The American politician, and former First Lady Eleanor Roosevelt once said “‘People grow through experience if they meet life honestly and courageously. This is how character is built’”. In Unbroken by Laura Hillenbrand, Louis Zamperini, exemplifies this quote because he grew with life’s experiences. In fact life put Louis in a Japanese P.O.W camp where he grew into a new man. Miraculously, Louis somehow always survived the tough situations life threw at him, and it was this skillfulness that got him through it.
Proverbs 24:6 says; “for by wise guidance you can wage your war, and in abundance of counselors there is victory and safety” (Holy Bible, New Living Translation). In the novel Unbroken by Laura Hillenbrand, the story of Louis Zamperini is told from his troubled childhood, his record breaking running days, and to becoming a WWII hero, and living to tell his story. Louie ends his running career when the second world war started between the Americans and the Japanese. Louie faces many hardships through his time in the military, and after the war. Through Louis Zamperini’s suffering while striving to survive while being stranded at sea, becoming a Prisoner Of War in Japan, and his post war trauma, leads him to God, and finding his faith.
When Louie was sent to the prison camp where Watanabe was, it began his slow descent into the worst part of his entire life. By being beaten and enslaved through no fault of his own, this was a very trying time for him. Louie shows his agency by reminding himself constantly that he can be stronger than Watanabe and not bend to his will. He shows this with the quote “All he knew was a single thought: he cannot break me”(Hillenbrand 213). Louie’s rebellious side was also shown in his time in the camps, forming a meeting with other officers to capture and kill Watanabe. He shows his rebellious side against Watanabe as well when he, within the previously mentioned group,
Someone’s most important traits aren’t usually seen till something brings it out. War causes many to experience traumatic mental, and physical abuse. In these dire moments what stays the same or changes is what truly defines someone. During World War II, Louie Zamperini was originally deployed as a bombardier, only to be captured as a POW to the Japanese. In the book Unbroken by Laura Hillenbrand, she explored his journey and struggle for survival, showing that war affects people in different ways.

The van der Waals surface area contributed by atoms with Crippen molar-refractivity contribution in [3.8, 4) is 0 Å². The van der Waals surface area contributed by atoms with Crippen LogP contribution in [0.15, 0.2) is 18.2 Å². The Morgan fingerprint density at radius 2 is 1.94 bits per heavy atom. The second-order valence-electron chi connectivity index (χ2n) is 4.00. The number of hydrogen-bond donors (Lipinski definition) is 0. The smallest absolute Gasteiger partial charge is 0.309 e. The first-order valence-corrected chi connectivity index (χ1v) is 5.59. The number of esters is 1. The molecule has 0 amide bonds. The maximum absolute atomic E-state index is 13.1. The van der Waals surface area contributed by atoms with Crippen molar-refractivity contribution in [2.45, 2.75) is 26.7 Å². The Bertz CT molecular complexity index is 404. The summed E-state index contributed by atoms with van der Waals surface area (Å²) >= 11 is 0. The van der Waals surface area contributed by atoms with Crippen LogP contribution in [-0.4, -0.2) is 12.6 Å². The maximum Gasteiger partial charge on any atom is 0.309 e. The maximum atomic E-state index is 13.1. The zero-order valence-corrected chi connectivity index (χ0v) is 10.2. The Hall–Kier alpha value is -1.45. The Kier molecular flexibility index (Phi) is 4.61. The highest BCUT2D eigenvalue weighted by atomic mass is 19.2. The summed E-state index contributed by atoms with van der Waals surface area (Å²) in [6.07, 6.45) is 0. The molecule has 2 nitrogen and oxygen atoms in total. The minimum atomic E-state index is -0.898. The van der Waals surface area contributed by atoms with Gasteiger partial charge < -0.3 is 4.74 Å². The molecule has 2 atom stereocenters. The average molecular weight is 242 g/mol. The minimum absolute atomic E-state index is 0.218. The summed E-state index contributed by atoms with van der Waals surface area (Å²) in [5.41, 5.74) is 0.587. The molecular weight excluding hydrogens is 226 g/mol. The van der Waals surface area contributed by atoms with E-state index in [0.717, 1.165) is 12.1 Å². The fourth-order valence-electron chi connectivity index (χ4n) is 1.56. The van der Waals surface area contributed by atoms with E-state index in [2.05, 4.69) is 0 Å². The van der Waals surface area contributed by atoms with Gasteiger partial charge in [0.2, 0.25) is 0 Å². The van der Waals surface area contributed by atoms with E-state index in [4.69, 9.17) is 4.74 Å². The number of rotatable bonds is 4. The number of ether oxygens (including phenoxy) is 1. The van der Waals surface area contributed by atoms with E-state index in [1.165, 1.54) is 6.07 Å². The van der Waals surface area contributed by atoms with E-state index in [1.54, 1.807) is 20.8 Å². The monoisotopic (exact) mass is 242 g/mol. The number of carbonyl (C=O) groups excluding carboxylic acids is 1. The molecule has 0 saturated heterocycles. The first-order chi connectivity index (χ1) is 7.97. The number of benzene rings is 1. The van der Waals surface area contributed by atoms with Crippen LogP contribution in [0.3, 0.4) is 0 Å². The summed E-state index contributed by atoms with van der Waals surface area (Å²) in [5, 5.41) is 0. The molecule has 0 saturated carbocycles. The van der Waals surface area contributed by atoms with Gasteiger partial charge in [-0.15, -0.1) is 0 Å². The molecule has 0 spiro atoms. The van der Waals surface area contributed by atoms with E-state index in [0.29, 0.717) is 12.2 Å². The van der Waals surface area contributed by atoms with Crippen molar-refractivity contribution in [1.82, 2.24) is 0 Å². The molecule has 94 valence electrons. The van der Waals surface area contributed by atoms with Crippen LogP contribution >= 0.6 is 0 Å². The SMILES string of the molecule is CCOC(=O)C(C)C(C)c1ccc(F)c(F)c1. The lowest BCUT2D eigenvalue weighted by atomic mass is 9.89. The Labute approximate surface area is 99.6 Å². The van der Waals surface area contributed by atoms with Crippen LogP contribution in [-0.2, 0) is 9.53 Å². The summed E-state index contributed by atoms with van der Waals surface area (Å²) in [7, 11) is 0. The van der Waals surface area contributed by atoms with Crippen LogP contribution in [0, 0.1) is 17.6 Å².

Life is very difficult, and certain people respond to trouble differently. An example of this takes place in the book Trouble by Gary D. Schmidt. In Trouble both Henry and Chay are in difficult situations. Henry’s brother has died and Henry and his family are in a difficult time. Chay is Cambodian and he starts to date an American girl. His father disowns him and forces Chay to leave home. Henry and Chay have their own responses to Trouble. Each person has some acceptable responses and some poor responses. Overall, Chay has better responses to Trouble than Henry.
After Louie was captured by the Japanese, he was taken to a POW camp ,Ofuna, they began to deprive Louie of human essentials such as food and water. To make matters worse, they started to conduct experiments on him and his comrade Phil, “The doctor pushed more solution into his vein, and the spinning worsened. He felt as if pins were being jabbed all over his body” (Hillenbrand 192). It was both mentally and physically draining. After long and painful treatment at Ofuna, Zamperini was sent to another POW camp, Kwajalein. There he met, what would become one of his worst nightmares, Mutsuhiro Watanabe, or “the Bird.” Watanabe was a
All in all, the life of Louie Zamperini portrayed in the novel Unbroken, by Laura Hillenbrand, clearly illustrates Louie as being determined, compassionate, and defiant. These attributes are what made him such an incorrigible child, a prodigious athlete and what kept him alive in his journey through World War II. These personality traits and the story of Louie’s life are the true meanings of the word
The novel Unbroken is set in Torrance, California in the summer of 1929. Louis Zamperini is a twelve-year-old delinquent who is struggling to find his way as an Italian immigrant in a small town. The theme of redemption and forgiveness are shown throughout the book and in each area of Louie’s life. Every aspect of Louie’s life shows how he redeems himself and how the ultimate act of forgiveness is the most powerful resource for redemption.